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British banks falling behind global rivals after years of poor results, study warns

By Ben Woods

Published 29/06/2016

Concern: The Banker’s Brian Caplen
Concern: The Banker’s Brian Caplen

British banks are failing to keep pace with their international rivals after seeing their profits slip by more than a fifth, a report has found.

The UK's banking giants have seen their combined profits drop by 22% between last year and this year, while French lenders boosted their financial performance by 30%, according to The Banker's latest ranking of the Top 1,000 banks.

The study said the British fall was driven by a "weak performance" from Barclays and Royal Bank of Scotland.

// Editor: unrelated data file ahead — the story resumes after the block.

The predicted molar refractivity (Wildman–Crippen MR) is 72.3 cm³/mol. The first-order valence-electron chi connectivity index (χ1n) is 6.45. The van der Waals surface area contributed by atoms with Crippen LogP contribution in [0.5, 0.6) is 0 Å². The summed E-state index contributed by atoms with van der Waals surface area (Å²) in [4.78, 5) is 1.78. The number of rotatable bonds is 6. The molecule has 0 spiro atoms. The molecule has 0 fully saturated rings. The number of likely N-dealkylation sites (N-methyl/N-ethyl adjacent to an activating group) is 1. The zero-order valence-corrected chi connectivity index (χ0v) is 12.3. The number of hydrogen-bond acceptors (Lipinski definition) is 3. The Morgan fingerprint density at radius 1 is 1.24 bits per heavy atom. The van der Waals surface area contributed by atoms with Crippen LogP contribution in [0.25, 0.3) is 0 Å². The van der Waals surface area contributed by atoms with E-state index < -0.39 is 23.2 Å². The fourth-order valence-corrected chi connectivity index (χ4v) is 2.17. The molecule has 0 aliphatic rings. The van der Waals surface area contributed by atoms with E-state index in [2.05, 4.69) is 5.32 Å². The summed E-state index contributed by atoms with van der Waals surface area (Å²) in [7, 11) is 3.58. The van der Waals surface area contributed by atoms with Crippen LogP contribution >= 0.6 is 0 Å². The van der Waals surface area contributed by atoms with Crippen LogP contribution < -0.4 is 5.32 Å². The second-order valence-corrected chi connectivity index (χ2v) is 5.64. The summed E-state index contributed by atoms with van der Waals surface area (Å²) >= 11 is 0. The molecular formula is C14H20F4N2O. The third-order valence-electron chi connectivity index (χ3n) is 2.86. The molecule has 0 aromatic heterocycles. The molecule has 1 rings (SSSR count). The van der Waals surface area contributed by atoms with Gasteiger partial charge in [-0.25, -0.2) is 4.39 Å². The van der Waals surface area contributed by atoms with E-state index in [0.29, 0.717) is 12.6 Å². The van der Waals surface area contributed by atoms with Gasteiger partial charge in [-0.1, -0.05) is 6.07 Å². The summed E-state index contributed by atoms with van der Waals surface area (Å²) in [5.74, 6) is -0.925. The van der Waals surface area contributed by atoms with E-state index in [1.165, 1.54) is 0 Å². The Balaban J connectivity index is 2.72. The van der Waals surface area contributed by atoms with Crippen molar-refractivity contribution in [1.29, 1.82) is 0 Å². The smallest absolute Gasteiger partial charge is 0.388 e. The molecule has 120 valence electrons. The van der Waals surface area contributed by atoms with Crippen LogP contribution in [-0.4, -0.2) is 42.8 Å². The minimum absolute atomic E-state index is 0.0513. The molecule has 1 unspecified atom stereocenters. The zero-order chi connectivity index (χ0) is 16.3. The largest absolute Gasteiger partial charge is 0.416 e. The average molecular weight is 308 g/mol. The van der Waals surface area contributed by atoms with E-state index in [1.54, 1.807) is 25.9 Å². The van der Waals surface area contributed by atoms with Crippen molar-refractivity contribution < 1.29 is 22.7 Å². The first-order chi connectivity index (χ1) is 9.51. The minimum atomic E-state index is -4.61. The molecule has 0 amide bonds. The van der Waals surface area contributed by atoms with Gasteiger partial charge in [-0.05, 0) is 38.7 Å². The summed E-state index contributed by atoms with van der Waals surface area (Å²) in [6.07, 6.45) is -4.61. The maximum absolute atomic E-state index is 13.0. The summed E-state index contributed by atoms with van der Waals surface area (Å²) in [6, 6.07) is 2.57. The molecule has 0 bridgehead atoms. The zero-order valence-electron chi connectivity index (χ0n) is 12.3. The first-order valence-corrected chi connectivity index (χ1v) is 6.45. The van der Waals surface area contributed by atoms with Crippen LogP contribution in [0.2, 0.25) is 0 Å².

It also warned that the outlook for UK banks now looked "even more uncertain" following the vote to leave the European Union. It said that UK banks now provided 2.6% of world banking profits, compared with 10% a decade ago. China, meanwhile, has seen its contribution soar, stepping up from 4% to 32% over the past 10 years.

Brian Caplen, editor of The Banker, said: "While the advent of challenger banks is a healthy sign, they are still very small.

"The real story of UK banks this year is restructuring, downsizing and falls in profits.

"They are much less significant in global terms than before the global financial crisis."

The research revealed that HSBC, which was the world's second largest bank 10 years ago, was now the only British bank in the global top 10, placing ninth.

RBS has now lost money for eight years on the trot, falling from third place in 2008 to 19th this year.

Barclays also slipped from 13th to 17th.

Belfast Telegraph

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